The outcome of a very public ongoing tug of war between Bali's Governor, Made Beratha, and the Regent of the Badung, AA Gde Agung, will determine the fate of a large number of villas and small hotels standing within a 5 km radius of Bali’s sacred Temple of Uluwatu.
Bali's Governor recently declared that buildings standing with a legislated 5 kilometer “no build zone” must be demolished, with owners facing a threat of both fines and jail time. [See: Crackdown on Construction Near Uluwatu]
Bali's Hindu Leaders Speak Out
Tempo Interaktif quoting the Chairman of Council of Hindu Affairs (PHDI), Ngurah Sudiana Msi as declaring that villas, hotels and tourism sites violating the 5 kilometer radius violate religious guidelines established in 1992 that specifically disallow construction within5 km of a Pura Khayangan Jagat (public temple). "This means within this radius there can be no building not connected with the needs of the temple itself," explained Sudiana. The religious guidelines set in 1992 were eventually written into law by the Province of Bal in 2005, by providing for fines of Rp. 50 million (US$5,435) and 6 months imprisonment for those found violating the law.
The PHDI has called for the demolition of offending buildings near Uluwatu which, according to Tempo include the Puri Bali about one km away from the Temple and Blue Point Villa located 1.5 km away.
Regency officials, including the Chief of Tourism for Badung, Made Sumbawa, is insistent that the villas do not violate the 2005 law, with their construction predating that legislation.
The Plot Thickens
The Chairman of a Special Committee of the 2005 zoning law, Wayan Sudiana, who is also the Secretary of Commission B of the Regional Parliament, told Tempo that the permits issued by the Badung Government to villa and hotel investors within the "no-build" exceeded the legal authority provided in the 1995 law which did not permit permits to e issued with a validity beyond 2005.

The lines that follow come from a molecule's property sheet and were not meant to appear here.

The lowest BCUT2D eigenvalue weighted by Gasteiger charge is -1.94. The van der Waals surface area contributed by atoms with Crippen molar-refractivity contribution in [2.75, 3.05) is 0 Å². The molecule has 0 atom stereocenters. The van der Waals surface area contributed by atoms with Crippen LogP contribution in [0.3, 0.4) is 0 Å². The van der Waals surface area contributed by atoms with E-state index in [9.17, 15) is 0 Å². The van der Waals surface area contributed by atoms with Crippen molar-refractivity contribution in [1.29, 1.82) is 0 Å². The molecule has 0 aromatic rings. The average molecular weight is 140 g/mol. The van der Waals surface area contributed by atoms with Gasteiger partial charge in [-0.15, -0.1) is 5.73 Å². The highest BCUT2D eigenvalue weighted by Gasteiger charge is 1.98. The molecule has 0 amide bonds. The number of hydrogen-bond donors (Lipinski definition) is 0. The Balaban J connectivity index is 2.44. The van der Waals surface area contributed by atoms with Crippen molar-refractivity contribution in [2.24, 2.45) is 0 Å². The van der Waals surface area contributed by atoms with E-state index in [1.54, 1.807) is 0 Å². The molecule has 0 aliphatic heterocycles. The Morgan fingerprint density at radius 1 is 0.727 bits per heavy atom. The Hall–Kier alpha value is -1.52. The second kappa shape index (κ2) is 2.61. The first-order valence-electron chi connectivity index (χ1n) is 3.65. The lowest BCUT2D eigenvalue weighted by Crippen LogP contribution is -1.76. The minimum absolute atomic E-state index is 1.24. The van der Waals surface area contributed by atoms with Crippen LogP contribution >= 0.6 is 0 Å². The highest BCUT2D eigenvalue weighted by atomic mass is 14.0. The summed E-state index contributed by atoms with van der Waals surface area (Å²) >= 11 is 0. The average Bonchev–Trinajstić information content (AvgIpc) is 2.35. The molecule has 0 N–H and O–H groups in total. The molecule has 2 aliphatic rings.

While the Governor and Hindu religious groups are calling for demolition of the offending building, Regional officials such as the Badung Tourism Chief, I Made Subawa, who apparently condones the buildings, are calling for compromise; suggesting that steps short of demolition are possible.
Subawa told the press that the 5 km radius is divided into several sub-rings: 0-1 km; 1- 2 km; and a final ring of between 2-5 km. Subawa claims that if the 5 km ring ruling is strictly enforced a large number of local Balinese will also end up being dmeolished.
Who Will Enforce the Rules?
The debate has now moved to who is empowered to enforce local building laws? While the Governor insists that "his" provincial rules outlawing the building represents the supreme law, he also claims that enforcement is a matter to be handled wholly by the Badung Regency. With Badung officials reluctant to accept the view that they were wrong in issuing the original permits for the illegal buildings, they have little appetite to enforce provincial rules.
The Conclusion: This is a debate that will wind on for the indefinite future.
[Editorial: Cry, the Beloved Island]
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